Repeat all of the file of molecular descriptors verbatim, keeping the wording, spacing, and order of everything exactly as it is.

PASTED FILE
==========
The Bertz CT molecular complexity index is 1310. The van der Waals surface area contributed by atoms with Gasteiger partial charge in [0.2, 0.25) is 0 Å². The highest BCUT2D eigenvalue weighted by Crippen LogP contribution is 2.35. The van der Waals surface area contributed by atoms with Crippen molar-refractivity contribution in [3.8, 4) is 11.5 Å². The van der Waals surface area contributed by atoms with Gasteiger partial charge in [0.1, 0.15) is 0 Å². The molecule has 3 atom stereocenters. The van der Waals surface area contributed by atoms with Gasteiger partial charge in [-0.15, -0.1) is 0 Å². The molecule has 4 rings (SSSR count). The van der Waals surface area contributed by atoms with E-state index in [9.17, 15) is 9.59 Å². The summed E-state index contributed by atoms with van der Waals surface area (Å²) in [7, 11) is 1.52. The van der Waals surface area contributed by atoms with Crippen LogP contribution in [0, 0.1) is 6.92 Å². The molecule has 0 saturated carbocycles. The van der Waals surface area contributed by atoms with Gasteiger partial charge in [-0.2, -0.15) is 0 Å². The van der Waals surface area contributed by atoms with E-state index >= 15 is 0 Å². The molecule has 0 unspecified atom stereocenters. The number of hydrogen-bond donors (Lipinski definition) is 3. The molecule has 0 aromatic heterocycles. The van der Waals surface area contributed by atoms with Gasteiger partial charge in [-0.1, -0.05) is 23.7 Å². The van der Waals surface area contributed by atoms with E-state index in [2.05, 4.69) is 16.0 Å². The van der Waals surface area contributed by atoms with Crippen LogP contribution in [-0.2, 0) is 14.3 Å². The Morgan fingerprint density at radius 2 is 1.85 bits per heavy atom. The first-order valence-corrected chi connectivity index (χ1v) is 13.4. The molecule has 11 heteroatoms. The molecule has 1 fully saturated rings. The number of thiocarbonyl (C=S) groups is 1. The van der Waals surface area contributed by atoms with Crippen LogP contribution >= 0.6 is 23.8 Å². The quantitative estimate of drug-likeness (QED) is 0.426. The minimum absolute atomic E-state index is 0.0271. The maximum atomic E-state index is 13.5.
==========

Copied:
The Bertz CT molecular complexity index is 1310. The van der Waals surface area contributed by atoms with Gasteiger partial charge in [0.2, 0.25) is 0 Å². The highest BCUT2D eigenvalue weighted by Crippen LogP contribution is 2.35. The van der Waals surface area contributed by atoms with Crippen molar-refractivity contribution in [3.8, 4) is 11.5 Å². The van der Waals surface area contributed by atoms with Gasteiger partial charge in [0.1, 0.15) is 0 Å². The molecule has 3 atom stereocenters. The van der Waals surface area contributed by atoms with Gasteiger partial charge in [-0.15, -0.1) is 0 Å². The molecule has 4 rings (SSSR count). The van der Waals surface area contributed by atoms with E-state index in [9.17, 15) is 9.59 Å². The summed E-state index contributed by atoms with van der Waals surface area (Å²) in [7, 11) is 1.52. The van der Waals surface area contributed by atoms with Crippen LogP contribution in [0, 0.1) is 6.92 Å². The molecule has 0 saturated carbocycles. The van der Waals surface area contributed by atoms with Gasteiger partial charge in [-0.2, -0.15) is 0 Å². The van der Waals surface area contributed by atoms with E-state index >= 15 is 0 Å². The molecule has 0 unspecified atom stereocenters. The number of hydrogen-bond donors (Lipinski definition) is 3. The molecule has 0 aromatic heterocycles. The van der Waals surface area contributed by atoms with Gasteiger partial charge in [-0.1, -0.05) is 23.7 Å². The van der Waals surface area contributed by atoms with E-state index in [2.05, 4.69) is 16.0 Å². The van der Waals surface area contributed by atoms with Crippen LogP contribution in [-0.2, 0) is 14.3 Å². The Morgan fingerprint density at radius 2 is 1.85 bits per heavy atom. The first-order valence-corrected chi connectivity index (χ1v) is 13.4. The molecule has 11 heteroatoms. The molecule has 1 fully saturated rings. The number of thiocarbonyl (C=S) groups is 1. The van der Waals surface area contributed by atoms with Crippen LogP contribution >= 0.6 is 23.8 Å². The quantitative estimate of drug-likeness (QED) is 0.426. The minimum absolute atomic E-state index is 0.0271. The maximum atomic E-state index is 13.5.